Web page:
December 04, 2005

"Death of a Salesman" Act I

Once again, I think this play is still so entertaining is because of its relatability. It's about an average family with a father trying the best he knows how to fulfill his dreams. Not every audience member or reader will understand everything going through Willy's mind, but I think generally many families have been through similar situations. For instance, when Biff discovers his father's affair; many children look up to their parents and place them on the proverbial pedestal, but when the children eventually discover their parents are not perfect and are simply human, they must reevaluate thoughts and feelings about "reality."

Posted by KatherineLambert at 07:48 PM | Comments (0)

December 01, 2005

Internet Addiction

Ok, yes, I'm a smart aleck, but I couldn't resist. Someone posing as God (almost amusing, but not) insinuated that Dr. Jerz has an internet addiction. I personally doubt that, but I found the concept interesting. Surprisingly, some individuals do find themselves addicted to the web. Ironically, I found a lot of information via the internet. :-)

"Internet addiction is a type of compulsive disorder and as an organization, we are specifically dedicated to helping people who suffer from this new form of addictive behavior. Like any illness, Internet addiction is treatable and by visiting this site, you're taking the first hopeful steps toward healing - for yourself, a loved one or your family. We are dedicated to promoting public and professional awareness and understanding of addictive/compulsive Internet behavior and its associated negative consequences. Our mission is to provide access to education, information and recovery resources, encouraging wellness for all those we serve."

Internet Addiction (IA) is online-related, compulsive behavior which interferes with normal living and causes severe stress on family, friends, loved ones, and one's work environment. It can also be called internet dependency. People with this addiction sacrifice everything and online activity virtually controls their life. It is estimated that between 5-10 percent of the population deal with this disease. National surveys revealed that over 50% of Internet addicts also suffered from other addictions, mainly to drugs, alcohol, smoking, and sex. Trends also showed that Internet addicts suffer from emotional problems such as depression and anxiety-related disorders and often use the fantasy world of the Internet to psychologically escape unpleasant feelings or stressful situations.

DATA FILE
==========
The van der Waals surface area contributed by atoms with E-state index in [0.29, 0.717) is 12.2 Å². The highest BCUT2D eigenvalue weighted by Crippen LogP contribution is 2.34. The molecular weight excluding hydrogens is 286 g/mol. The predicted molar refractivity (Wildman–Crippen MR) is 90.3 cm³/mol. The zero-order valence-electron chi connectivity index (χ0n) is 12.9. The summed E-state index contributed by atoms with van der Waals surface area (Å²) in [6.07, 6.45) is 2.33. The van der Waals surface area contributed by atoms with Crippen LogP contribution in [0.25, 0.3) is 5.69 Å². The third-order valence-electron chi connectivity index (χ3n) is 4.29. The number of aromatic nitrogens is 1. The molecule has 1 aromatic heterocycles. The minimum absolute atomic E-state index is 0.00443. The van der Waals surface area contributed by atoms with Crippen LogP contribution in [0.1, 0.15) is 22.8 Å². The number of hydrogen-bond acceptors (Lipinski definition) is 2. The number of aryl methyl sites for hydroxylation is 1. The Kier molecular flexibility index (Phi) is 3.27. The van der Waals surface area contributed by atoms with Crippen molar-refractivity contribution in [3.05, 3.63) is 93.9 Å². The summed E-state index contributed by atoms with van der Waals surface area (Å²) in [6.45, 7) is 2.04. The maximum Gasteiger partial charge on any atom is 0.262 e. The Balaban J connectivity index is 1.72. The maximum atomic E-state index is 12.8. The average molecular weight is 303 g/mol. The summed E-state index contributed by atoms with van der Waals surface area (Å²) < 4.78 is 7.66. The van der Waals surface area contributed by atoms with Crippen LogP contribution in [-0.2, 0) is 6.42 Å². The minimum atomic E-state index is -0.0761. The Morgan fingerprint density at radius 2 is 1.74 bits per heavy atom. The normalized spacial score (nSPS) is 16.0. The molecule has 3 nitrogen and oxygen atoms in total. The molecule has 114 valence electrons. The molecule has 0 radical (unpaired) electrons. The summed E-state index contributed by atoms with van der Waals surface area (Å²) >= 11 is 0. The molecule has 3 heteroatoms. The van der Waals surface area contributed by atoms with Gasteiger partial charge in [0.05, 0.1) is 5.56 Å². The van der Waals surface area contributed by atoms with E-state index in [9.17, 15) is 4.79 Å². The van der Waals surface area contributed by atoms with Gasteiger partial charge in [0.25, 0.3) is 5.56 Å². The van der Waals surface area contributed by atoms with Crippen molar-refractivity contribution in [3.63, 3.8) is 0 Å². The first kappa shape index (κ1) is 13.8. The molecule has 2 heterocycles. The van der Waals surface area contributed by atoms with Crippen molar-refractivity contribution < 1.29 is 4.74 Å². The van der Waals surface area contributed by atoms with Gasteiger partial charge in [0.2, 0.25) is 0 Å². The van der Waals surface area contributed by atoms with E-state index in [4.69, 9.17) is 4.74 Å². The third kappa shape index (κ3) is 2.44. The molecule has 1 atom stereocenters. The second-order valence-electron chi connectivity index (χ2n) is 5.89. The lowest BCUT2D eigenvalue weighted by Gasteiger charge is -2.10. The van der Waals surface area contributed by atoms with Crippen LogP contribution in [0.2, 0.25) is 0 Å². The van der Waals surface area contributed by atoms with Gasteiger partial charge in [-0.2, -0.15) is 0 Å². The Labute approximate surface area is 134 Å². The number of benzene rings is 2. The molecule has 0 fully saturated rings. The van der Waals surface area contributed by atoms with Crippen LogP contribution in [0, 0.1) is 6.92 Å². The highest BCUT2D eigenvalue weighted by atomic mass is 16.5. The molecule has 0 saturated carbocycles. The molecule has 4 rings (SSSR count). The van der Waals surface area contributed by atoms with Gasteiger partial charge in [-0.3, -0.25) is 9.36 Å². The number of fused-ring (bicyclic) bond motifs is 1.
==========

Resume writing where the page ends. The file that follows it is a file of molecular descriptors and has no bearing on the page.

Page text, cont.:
Some signs of internet addiction are:
~Constantly try out new browsers, continually research Internet vendors, or constantly download materials
~Fantasize about the Internet
~Voluntarily or involuntarily move their fingers as if typing
~Have to spend more and more time online to feel satisfied
~Are increasingly criticized by friends, bosses, students, or family members for ignoring social, job, academic, or family duties
~Use the Internet for longer than they intended
~Give up or cut back on important social, work, school, or recreation-related activities
~Try to stop or reduce Internet use but can't because of agitation, anxiety, or obsessive thoughts about what they're missing while they're not online
~Continue surfing the Internet despite the problems it fuels, like loss of sleep, relationship conflicts, poor academic or work performance, and loss of significant friends and relationships

Internet addiction can be understood by comparing it to other types of addictions. Individuals addicted to alcohol or other drugs, for example, develop a relationship with their "chemical of choice" -- a relationship that takes precedence over any and all other aspects of their lives. Addicts find they need drugs merely to feel normal. In Internet addiction, a parallel situation exists. The Internet -- like food or drugs in other addictions -- provides the "high" and addicts become dependent on this cyberspace high to feel normal. They substitute unhealthy relationships for healthy ones. They opt for temporary pleasure rather than the deeper qualities of "normal" intimate relationships. Internet addiction follows the same progressive nature of other addictions. Internet addicts struggle to control their behaviors, and experience despair over their constant failure to do so. Their loss of self-esteem grows, fueling the need to escape even further into their addictive behaviors. A sense of powerlessness pervades the lives of addicts.

Statistics of internet addiction

Think you have this disorder? Try this survey.


Posted by KatherineLambert at 07:36 PM | Comments (2)